School Bullying: How Long Is the Arm of the Law?

Release Date: 
September 16, 2012
Reviewed by: 

“School Bullying gives the legal profession the 411 on a hot topic . . .”

Bullying and its negative consequences are well understood by every segment of our society.

Parents of bullied children are taking school districts to court and winning large settlements over mishandling of bullying incidents involving their child or negligence in not implementing antibullying laws compliance with which is now mandatory in 49 states.

Although many state laws are similar, there are enough differences and the issue is serious enough for the American Bar Association to publish School Bullying: How Long Is the Arm of the Law?

The title asks a very good question. Just how far do bullying laws go in protecting school children?

Far enough that school administrators are well advised to invest in a copy of this manual. From Massachusetts to Georgia to California, parents are suing school districts and winning multimillion dollar settlements for a school’s failure to prevent the incidents that targeted their child and led them to suicide or caused permanent physical injury.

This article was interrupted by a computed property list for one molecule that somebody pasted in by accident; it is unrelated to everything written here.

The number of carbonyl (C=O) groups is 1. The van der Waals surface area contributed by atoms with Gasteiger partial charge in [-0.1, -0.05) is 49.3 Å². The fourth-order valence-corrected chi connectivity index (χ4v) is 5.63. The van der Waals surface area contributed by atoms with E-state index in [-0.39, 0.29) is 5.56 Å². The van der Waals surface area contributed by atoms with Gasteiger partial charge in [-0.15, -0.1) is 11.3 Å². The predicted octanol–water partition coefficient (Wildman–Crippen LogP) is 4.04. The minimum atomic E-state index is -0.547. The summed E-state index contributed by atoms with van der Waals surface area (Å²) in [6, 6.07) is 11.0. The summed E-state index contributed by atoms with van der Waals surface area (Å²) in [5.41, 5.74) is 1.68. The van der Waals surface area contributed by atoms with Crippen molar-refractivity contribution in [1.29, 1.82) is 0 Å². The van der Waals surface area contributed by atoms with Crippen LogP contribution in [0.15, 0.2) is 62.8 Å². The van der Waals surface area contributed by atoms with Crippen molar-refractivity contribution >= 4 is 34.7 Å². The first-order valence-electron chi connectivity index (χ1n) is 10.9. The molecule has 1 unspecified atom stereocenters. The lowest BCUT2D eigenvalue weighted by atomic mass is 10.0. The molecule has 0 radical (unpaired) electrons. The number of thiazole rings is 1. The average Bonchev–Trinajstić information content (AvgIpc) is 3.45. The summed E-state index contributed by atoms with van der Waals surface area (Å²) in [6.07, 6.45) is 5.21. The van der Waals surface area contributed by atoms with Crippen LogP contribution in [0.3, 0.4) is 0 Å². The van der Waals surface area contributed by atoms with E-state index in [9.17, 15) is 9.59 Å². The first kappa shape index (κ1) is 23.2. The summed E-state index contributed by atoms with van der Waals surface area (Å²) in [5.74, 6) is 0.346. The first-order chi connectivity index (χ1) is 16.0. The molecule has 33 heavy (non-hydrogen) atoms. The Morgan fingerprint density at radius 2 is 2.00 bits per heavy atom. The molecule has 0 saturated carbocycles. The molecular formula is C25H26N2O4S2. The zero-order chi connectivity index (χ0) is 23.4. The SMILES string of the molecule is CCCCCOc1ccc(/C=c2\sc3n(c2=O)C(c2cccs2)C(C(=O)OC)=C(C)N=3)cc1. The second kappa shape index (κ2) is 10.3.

Bullying may be an old problem but litigating it is a relatively recent trend. Enmeshed in the issue is the First Amendment right to free speech. Is calling a person a name necessarily a punishable offense? In the case of suspension of a bully, there are issues of due process. Are the antibullying rules explicit enough, i.e., are the behaviors that constitute bullying spelled out so that students know the consequences in advance? Are they given fair warning? Are the school policies adequate enough to protect gay and non-gender conforming students?

The author, James C. Hanks, an attorney specializing in education law, raises these issues and more in well organized short chapters dealing with legal precedents—if any exist. Mr. Hanks gives a concise overview of antibullying policies in various states and summarizes a number of cases settled or pending, brought forward as a consequence of the antibullying movement.

School Bullying gives the legal profession the 411 on a hot topic and alerts professionals to some of the pitfalls of noncompliance. The book should also be on the desktops of educators and parents—especially if they have a gender-nonconforming child and are concerned that their child’s school’s antibullying policies do not specifically mention protection for LGBT youth.